What are the draft rules for online gaming in India?

Self-regulatory bodies, mandatory know-your-customer standards for verification, and grievance mechanisms are among the key proposals. online game rule draftwas released by the Department of Electronic Information Technology (MeitY) on Monday.

Online games must be registered with a self-regulatory body, and only games approved by the body can legally operate in India. According to the proposed rules, online gaming companies are not allowed to bet on the outcome of games.

Minister of Electronics and IT Rajeev Chandrasekhar said, “With approximately 40-45% of gamers in India being female, it is even more important to keep the gaming ecosystem safe.”

Chandrasekhar described online gaming as “a very important part of the startup ecosystem and part of the goal of a trillion-dollar economy,” and the government is committed to making all opportunities available to India. He said he will work hard to make sure it’s available to startups.

What do the draft rules say?

The proposed rule aims to protect users from potential harm from skill-based gaming and was introduced as an amendment to the Information Technology (Intermediary Guidelines and Digital Media Code of Ethics) Regulations 2021. . This attempt is to regulate online gaming platforms as intermediaries. Impose due diligence requirements on them.

“It is not allowed to bet on the outcome of games according to the principles laid down under the rules. All online gaming companies must be registered with self-regulatory bodies,” Chandrasekhar said.

The self-regulatory body will have a five-member board of directors from various disciplines, including online gaming, public policy, IT, psychology, and medicine. Registered games “do not benefit the sovereignty and integrity of India, the defense of India, national security, friendly relations with foreign countries or public order, or any recognizable offense related to the above.”

There may be multiple self-regulatory bodies, all of which must inform the Center of the games they have registered, along with a report detailing their registration criteria. Chandrasekhar said that in the future, the government may regulate the content of online games “to ensure that games do not contain violent, addictive or sexual content”.

Like intermediaries, online gaming companies must conduct additional due diligence, including user KYC, transparent withdrawals and refunds, and fair distribution of winnings. As for KYC, you must follow the standards set out for entities regulated by the Reserve Bank of India (RBI).

Game companies must also secure a random number generation certificate. This is typically used by platforms that offer card games to ensure that the game’s output is statistically random and unpredictable. You should also get a “no bot certificate” from a reputable certificate authority.

Similar to social media and e-commerce companies, online gaming platforms should also appoint a compliance officer to ensure that the platform complies with the code, a node officer to act as a liaison with the government and assist law enforcement agencies. . A complaints officer who resolves user complaints.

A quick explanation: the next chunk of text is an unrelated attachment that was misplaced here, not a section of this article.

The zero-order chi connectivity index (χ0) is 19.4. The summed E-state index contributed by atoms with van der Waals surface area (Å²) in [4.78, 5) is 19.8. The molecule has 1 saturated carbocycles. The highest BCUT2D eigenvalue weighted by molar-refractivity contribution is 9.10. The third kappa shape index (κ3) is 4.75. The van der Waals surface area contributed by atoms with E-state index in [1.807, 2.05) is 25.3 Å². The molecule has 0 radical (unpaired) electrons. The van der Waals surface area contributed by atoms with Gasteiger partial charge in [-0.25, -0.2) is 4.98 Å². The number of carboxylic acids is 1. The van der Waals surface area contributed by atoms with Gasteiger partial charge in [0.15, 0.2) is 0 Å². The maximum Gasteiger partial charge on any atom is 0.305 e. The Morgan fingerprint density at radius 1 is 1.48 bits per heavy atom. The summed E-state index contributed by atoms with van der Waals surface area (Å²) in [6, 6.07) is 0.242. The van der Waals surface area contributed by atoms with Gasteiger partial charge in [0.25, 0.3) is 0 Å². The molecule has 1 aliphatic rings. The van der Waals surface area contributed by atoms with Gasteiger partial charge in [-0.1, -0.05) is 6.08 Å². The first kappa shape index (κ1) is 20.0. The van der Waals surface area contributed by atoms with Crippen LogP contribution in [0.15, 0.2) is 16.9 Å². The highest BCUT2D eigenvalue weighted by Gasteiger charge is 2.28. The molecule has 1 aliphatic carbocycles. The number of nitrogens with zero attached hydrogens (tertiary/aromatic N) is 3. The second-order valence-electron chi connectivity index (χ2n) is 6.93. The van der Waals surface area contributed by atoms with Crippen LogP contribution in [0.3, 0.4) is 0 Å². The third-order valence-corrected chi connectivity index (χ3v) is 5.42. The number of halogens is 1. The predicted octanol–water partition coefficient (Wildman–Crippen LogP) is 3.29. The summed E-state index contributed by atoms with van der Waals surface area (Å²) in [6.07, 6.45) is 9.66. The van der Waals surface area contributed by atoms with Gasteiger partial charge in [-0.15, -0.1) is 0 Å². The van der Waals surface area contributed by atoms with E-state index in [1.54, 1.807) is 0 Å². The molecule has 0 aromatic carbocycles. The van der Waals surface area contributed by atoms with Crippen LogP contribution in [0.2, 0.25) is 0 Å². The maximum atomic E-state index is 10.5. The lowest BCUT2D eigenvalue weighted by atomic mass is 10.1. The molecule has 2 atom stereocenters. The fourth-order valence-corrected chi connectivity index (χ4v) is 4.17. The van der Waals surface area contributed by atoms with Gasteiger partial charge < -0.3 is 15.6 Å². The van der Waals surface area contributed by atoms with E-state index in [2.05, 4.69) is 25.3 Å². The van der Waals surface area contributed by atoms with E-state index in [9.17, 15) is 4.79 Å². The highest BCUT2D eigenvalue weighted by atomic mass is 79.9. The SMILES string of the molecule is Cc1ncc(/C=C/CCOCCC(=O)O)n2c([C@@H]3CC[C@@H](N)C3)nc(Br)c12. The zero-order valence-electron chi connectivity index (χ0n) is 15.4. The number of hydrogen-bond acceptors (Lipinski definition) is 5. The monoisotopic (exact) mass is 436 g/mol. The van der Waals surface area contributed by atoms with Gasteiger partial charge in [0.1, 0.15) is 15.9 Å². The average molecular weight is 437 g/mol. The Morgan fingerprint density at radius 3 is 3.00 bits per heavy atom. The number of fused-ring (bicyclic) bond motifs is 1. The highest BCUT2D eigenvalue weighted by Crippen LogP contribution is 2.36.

MeitY is soliciting comments on the draft rule by January 17, and the final rule could be ready next month.

Indian Online Gaming Sector

India’s mobile gaming industry revenue is expected to reach $5 billion by 2025. This industry has grown at a compound annual growth rate (CAGR) of 38% in India from 2017 to 2020. 8% in China, 10% in China. percent in the United States.

It is expected to grow at a CAGR of 15% to reach Rs 153 billion in revenue by 2024, according to a report by VC firm Sequoia and management consulting firm BCG.

How have stakeholders reacted to the proposed rule?

Online gaming companies and industry groups welcome the rule.

“We welcome the release of the draft rules that will bring online gaming under unified central regulation,” said Sai Srinivas, co-founder and CEO of Fantasy Gaming Platform. MPL.

“We are grateful to the government for acknowledging the longstanding needs of gamers and the online gaming industry. We hope that the fragmentation of each regulation will be eased,” said All India Gaming Federation (AIGF) CEO Roland Landers in a statement.

“Technological innovation, the creation of culturally relevant intellectual property, and increased access to smartphones and high-speed internet in the depths of Bharat will continue to expand the industry over the next few years, but the necessary stability is just in time. “It was a great experience,” said Saumya. WinZO Games co-founder Singh Rathore said: “The online gaming industry will greatly benefit from a stable policy framework that clarifies what is acceptable. The sector will evolve to be more accountable and safer for end consumers. The central framework will also suspend the state’s routine blanket ban,” he said.

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